Rimae Mersenius

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Rimae Mersenius

Lat: 20.0°S, Long: 46.5°W, Length: 300 km, Depth: km, Rükl 51

external image normal_Western_Mare_Humorum_rilles_USGS_DigitalAtlas_LAC93.jpg
USGS Digital Atlas According to the USGS Digital Atlas current IAU nomenclature extends the traditional system of Mersenius rilles to include the fractures on the floor of Mersenius, but omits the rille on the shore of Mare Humorum known as Rima Mersenius III in the System of Lunar Craters. Prior to the System of Lunar Craters the upper part of the long rille extending out the top of the frame (near Gassendi G) was called Gassendi Ir and the lower part Mersenius Ir.


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  • An interpretation of Rimae Mersenius by John Moore based on LAC 93 (prepared before the System of Lunar Craters had been completed). The feature labeled Mersenius III Rille on LAC 93 is the SLCs Rima Mersenius II. The SLCs Rima Mersenius III is the vague streak extending north out of Rupes Liebig and morphing back into a bright scarp as it approaches Gassendi. It touches the right-most numeral in the ""III"". The small bright crater below the ""III"" and touching this rille on the west was once called Mersenius CC.


(LAC zone 93A4) LAC map Geologic map


Description: Elger

(IAU Directions) MERSENIUS.--... A fine crater-row traverses the central part of the interior, nearly axially, and a delicate cleft crosses the N. half of the floor from the inner foot of the N.W. wall to a crater not far from the opposite side. I detected another cleft on November 11, 1883, also crossing the N. side of the floor.

South of Mersenius is the fine ring-plain Mersenius d, about 20 miles in diameter, situated on the border of the Mare; and, extending in a line from this towards Vieta are two others (a, and Cavendish d,), somewhat larger, but otherwise similar; the more westerly being connected with Cavendish by a mountain arm. One of the principal clefts of the system (all of which run roughly parallel to the N.W. side of the Mare, and extend to the Percy Mountains W. of Gassendi) crosses the floor of d, and, I believe, partially cuts into its E. wall. Another, the coarsest, abuts on a mountain arm connecting d with Mersenius, and, reappearing on the W. side, runs up to the N.E. wall of the other ring- plain, a, and, again reappearing on the W. of this, strikes across the rugged ground between a and Cavendish d, traversing its floor and border, as does also another cleft to the N. of it. Cavendish d includes a coarse cleft on its floor, running from N. to S., which I have frequently glimpsed with a 4 inch achromatic. There are two other delicate clefts running from the Gassendi region to the S.E. side of Mersenius, which are in part crater-rills.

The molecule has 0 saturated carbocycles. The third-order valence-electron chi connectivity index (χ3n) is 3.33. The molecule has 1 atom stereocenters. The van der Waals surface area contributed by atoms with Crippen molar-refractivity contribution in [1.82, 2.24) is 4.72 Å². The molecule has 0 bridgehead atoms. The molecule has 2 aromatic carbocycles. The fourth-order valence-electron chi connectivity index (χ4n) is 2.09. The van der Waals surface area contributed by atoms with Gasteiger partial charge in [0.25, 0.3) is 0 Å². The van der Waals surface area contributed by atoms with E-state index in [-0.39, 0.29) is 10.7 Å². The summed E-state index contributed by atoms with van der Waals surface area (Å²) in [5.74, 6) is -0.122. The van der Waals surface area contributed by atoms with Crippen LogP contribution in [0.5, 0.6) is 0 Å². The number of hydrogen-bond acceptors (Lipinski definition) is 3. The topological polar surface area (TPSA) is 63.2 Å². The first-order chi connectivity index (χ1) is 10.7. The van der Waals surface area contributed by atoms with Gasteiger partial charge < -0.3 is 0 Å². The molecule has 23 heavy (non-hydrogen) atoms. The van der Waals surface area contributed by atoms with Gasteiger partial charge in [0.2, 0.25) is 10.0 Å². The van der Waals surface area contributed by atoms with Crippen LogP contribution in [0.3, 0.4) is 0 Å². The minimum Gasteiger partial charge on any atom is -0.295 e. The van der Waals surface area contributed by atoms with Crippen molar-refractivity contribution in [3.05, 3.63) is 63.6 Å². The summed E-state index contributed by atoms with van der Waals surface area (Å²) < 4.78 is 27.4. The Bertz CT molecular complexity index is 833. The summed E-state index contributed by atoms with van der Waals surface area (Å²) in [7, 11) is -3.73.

Description: Wikipedia

Rimae Mersenius

Additional Information


  • Named for the nearby crater (Mersenius).
  • Mary Blagg's Collated List of 1913 included seven rilles (catalog entries 2168-2174) associated with Mersenius in Neison, 1876.
  • The original IAU nomenclature of Blagg and Müller retained three of these as Roman-numeraled rilles (catalog entries 2168-2170) and assigned two to Liebig (catalog entries 2172-2173). Number 2174 was dropped.
  • An interpretation of the NLF Mersenius rille system by the Army Map Service places all of these east of the crater, in the vicinity of Mersenius E. Mersenius IIIr was desribed as being between Mersenius Ir and IIr.
  • In preparing its System of Lunar Craters, the University of Arizona seems to have rewritten the earlier nomenclature. What was formerly Gassendi Ir was added to the north end of Mersenius Ir to form a new and longer Rima Mersenius I on SLC chart F6. Rima Merenius III was redefined as a previously unnamed rille marking the western shore of Mare Humorum; and perhaps by chance Rima Mersenius II runs through Mersenius D (as did the Mersenius IIr of Blagg and Müller. The set of three rilles is labeled Rimae Mersenius.
  • Rimae Mersenius "as assigned to features on the lunar surface" was re(?)-approved by the IAU in 1985 with a notation that it is at 20.0°S/45°W (the current "official" position) and "within crater". No map reference or explanation is given as to whether this an addition to or replacement of the former name.
  • The current nomenclature map in the IAU-approved(?) USGS Digital Atlas does not seem to include the System of Lunar Craters' Rima Mersenius III as part of Rimae Mersenius, however it does include the fractures on the floor of Mersenius that were approved as being encompassed by the name in 1985.

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